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Saturday, April 23, 2016, 13:13

Ecuador quake death toll rises to 602

By China
Ecuador quake death toll rises to 602

Victims of the 7.8 magnitude earthquake line up to get emergency food and clothing from an army truck in Cholote, Ecuador on April 21, 2016. The victims walked 45 minutes to make it to the collection point arranged by Ecuador’s armed forces. President Rafael Correa said Ecuador's worst earthquake in decades caused billions of dollars of damage and he is raising sales taxes and putting a one-time levy on millionaires to help pay for reconstruction. (Photo / Dolores Ochoa, AP)

QUITO - The death count from Ecuador's worst earthquake in a decade rose to at least 602 on Friday even as the country faced another grim toll: a long and costly reconstruction effort likely to cost billions of dollars.

The latest figure also register 12,492 wounded, 130 missing, 26, 091 people in shelters, 113 people rescued alive, 6,998 destroyed buildings, and 2,740 damaged buildings.

China's government and private sector have provided much-needed humanitarian aid and donations to Ecuador's post-earthquake relief efforts.

The Chinese government on Thursday handed over $2 million and 10 truck-full of aid to Ecuador to help the South American country's recovery from a powerful 7.8-magnitude quake that devastated parts of the coast late Saturday.

China's ambassador to Ecuador, Wang Yulin, presented the aid to Ecuadorian Foreign Affairs Minister Guillaume Long at a ceremony at the ministry's headquarters in the capital Quito.

The trucks, loaded with supplies of food and water, and cots and tents for temporary shelters housing those left homeless, were dispatched Thursday to the affected areas.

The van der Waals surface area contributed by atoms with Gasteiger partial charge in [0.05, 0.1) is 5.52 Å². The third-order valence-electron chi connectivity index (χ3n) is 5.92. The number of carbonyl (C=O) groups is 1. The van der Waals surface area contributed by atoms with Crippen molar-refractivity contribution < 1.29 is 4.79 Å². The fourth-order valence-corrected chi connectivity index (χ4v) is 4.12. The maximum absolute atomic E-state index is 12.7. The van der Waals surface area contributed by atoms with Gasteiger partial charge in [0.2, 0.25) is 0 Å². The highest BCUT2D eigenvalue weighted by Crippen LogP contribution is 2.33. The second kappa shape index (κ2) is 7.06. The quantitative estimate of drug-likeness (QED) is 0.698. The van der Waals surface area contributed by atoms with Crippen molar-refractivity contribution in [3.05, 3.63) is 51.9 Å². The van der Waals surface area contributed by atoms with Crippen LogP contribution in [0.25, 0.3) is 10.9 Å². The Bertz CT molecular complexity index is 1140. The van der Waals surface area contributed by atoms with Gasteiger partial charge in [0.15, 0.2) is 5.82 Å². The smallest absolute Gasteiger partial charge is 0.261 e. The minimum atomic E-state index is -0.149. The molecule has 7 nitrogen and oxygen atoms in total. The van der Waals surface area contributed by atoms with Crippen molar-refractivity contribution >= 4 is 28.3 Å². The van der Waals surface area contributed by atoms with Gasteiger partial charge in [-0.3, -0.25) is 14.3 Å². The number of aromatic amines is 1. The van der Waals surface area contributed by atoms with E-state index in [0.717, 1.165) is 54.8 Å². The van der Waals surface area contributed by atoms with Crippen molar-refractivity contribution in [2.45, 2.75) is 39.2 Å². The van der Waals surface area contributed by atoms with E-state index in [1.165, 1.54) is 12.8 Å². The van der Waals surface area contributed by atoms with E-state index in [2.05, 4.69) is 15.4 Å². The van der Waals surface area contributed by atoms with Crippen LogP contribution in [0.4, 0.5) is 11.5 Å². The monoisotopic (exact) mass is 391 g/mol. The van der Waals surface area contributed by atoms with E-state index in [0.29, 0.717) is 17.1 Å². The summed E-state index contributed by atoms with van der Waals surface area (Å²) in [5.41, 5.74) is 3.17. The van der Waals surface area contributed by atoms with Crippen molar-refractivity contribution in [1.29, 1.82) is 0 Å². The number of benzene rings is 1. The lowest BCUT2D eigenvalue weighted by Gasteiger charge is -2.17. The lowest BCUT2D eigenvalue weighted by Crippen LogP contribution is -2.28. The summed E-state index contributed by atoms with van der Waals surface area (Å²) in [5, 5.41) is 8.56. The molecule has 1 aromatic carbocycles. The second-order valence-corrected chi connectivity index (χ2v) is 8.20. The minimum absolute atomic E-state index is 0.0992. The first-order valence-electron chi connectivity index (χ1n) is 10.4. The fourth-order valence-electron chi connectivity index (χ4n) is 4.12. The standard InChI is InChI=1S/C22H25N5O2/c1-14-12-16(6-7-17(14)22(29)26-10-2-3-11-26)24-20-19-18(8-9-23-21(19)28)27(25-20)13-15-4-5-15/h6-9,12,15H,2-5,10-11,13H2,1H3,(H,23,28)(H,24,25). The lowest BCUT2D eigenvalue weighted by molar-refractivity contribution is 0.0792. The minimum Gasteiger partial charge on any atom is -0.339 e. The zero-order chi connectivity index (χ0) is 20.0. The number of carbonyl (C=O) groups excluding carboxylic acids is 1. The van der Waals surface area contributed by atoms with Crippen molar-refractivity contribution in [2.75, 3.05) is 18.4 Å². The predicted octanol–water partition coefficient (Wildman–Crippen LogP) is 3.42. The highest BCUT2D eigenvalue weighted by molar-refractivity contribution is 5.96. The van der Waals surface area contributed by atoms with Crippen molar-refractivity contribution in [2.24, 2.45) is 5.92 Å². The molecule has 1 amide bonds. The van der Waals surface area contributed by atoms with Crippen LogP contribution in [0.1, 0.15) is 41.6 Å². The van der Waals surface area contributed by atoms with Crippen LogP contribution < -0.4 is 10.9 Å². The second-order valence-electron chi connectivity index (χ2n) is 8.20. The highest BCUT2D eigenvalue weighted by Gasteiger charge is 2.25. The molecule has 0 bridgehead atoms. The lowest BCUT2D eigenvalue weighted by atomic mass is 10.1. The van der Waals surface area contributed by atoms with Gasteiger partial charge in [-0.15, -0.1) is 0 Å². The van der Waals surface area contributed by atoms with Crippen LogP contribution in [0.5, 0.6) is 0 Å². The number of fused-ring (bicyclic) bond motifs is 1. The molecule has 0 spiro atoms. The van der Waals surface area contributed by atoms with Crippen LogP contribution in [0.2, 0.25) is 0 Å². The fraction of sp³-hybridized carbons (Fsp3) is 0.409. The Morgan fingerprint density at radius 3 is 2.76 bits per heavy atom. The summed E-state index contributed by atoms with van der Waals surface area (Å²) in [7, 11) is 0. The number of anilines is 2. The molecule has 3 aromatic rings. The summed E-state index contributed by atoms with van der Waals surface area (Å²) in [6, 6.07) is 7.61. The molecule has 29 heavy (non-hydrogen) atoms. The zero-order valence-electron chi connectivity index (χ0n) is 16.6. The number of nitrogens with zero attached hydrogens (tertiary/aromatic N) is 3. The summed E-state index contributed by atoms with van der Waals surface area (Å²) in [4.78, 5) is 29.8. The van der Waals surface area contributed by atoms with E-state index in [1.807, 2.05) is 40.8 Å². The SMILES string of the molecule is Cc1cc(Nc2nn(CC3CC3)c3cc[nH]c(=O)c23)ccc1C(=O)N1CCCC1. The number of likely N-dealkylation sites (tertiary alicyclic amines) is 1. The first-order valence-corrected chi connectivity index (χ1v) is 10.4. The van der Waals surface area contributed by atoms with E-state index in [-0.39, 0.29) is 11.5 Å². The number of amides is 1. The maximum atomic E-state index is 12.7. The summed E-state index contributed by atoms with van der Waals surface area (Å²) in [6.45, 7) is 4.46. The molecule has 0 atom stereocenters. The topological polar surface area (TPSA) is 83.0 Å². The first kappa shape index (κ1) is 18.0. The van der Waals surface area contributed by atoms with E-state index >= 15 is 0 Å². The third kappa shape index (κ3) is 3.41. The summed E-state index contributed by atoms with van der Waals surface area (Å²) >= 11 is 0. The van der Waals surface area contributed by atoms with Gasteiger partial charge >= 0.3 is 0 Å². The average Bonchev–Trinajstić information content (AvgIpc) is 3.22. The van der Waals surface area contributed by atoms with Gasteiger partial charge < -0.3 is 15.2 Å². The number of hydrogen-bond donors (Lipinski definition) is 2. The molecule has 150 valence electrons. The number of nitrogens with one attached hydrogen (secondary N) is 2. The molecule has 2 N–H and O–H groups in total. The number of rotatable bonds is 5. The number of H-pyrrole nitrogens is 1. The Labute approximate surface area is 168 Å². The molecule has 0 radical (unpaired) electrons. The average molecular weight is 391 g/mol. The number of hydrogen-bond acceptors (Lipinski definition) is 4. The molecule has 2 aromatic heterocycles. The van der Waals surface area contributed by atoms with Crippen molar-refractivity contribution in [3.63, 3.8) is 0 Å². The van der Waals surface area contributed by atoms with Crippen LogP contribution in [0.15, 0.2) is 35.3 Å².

Included in the aid package was a mobile emergency-care facility to attend to the victims.

"On behalf of the people and government of Ecuador, we thank China for this contribution to our country," said Long.

Ecuador quake death toll rises to 602

Women and children wait in a line for over an hour for free food and water from the government, days after an earthquake in Crucita, Ecuador on April 21, 2016. The damage from the 7.8-magnitude quake adds to already heavy economic hardships being felt in this OPEC nation triggered by the collapse in world oil prices. (Photo / Rodrigo Abd, AP)

"China has been one of the countries that most quickly responded to the emergency in Ecuador," Long added.

Ecuador's President Rafael Correa announced Wednesday night that he would raise sales taxes and put a one-time levy on millionaires to help pay for reconstruction.

The damage from the 7.8-magnitude quake adds to already heavy economic hardships being felt in this OPEC nation because of the collapse in world oil prices. Even before the quake, Ecuador was bracing for a bout of austerity, with the International Monetary Fund forecasting the economy would shrink 4.5 percent this year.

In a televised address Wednesday night, Correa warned the nation of a long and costly post-quake recovery and said the economic pain shouldn't fall only on hard-hit communities along the coast.

"I know we're at the most-difficult stage right now but it's just the beginning," he said.

Rescuers continued to comb through the rubble in coastal towns hit hardest by the quake, but the clock was running down for finding survivors. Rescue workers have said a person without serious injuries can survive up to a week buried in debris in the Ecuadorian heat.

Ecuador quake death toll rises to 602

Residents line up for over an hour for free food and water from the government, days after an earthquake in Crucita, Ecuador on April 21, 2016. (Photo / Rodrigo Abd, AP)